The Classical Music Awards 1994: Stars come together in a new wide world: Artistic barriers are falling in a celebration of the whole field, writes Robert Maycock

IF you are new to the world of classical music, you will know all about it being exciting to watch the tenor Jose Carreras, the composer Henryk Gorecki and the 13-year-old violinist Sarah Chang follow one another on to the same concert platform. But unusual? You need to have followed the scene for a while to see it that way.

Opera, contemporary music and instrumental music used to look like closed worlds, each with their own stars and fans and no room inside for anybody else. Now, at the Royal Albert Hall on Friday, here they were sharing in the Classical Music Awards 1994. Among other winners were the mezzo-soprano Cecilia Bartoli and the Kronos Quartet, the Fourth Symphony of Witold Lutoslawski and, in a visually stunning Japanese production, Stravinsky's opera-cantata Oedipus Rex. Celebrating the whole field: that was the point.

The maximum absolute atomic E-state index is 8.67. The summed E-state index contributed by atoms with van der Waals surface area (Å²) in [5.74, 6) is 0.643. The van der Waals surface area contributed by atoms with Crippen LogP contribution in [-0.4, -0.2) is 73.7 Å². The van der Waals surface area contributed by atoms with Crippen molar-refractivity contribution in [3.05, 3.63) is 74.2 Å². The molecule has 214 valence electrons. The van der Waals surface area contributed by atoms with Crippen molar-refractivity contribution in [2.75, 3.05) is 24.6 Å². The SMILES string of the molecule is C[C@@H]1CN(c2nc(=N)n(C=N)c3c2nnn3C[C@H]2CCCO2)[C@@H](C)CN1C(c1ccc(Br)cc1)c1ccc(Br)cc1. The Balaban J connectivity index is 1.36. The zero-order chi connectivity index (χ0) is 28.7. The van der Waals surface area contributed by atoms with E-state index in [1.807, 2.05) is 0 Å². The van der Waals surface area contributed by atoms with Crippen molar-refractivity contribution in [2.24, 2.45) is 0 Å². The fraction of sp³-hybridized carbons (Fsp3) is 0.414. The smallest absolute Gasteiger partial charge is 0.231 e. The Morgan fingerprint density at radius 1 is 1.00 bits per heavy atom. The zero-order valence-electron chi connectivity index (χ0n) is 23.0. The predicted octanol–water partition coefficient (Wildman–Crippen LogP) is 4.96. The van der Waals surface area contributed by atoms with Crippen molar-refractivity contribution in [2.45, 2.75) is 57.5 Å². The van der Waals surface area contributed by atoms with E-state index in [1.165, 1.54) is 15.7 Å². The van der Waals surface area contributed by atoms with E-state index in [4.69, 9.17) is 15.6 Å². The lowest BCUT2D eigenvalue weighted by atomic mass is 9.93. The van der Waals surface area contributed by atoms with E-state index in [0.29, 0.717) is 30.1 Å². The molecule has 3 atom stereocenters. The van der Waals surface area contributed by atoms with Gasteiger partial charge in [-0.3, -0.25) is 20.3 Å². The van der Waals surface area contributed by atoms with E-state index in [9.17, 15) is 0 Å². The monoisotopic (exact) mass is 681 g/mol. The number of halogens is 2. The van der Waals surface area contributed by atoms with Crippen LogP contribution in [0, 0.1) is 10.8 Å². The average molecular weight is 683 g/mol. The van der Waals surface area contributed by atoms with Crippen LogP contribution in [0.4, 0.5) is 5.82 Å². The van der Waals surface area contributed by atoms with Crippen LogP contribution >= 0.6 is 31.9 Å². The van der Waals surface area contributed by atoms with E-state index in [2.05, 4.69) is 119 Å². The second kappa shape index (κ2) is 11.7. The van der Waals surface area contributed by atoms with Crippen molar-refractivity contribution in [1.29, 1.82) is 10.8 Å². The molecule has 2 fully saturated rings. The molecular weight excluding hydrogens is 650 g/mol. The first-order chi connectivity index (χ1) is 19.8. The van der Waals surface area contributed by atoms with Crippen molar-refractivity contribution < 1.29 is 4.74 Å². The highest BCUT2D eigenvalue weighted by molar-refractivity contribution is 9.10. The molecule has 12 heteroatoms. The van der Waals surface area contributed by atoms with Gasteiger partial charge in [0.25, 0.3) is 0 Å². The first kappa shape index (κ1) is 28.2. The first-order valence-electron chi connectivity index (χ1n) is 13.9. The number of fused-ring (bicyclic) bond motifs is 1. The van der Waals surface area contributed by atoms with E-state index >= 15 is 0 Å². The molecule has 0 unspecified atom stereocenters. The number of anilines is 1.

The idea was sparked off between the television producer Ultan Guilfoyle and musician Bob Geldof. Enthusiasm and discovery were the driving forces. It is all too easy for an industry to set up self-congratulatory prizes that reward the famous for being famous. That would mean tough luck for pioneers and innovators and anybody who is not yet a best-seller. Instead, there needed to be a way of honouring those who have the respect of the musicians themselves and those who are catching the imagination of the public. The key question was to find the right way of choosing them.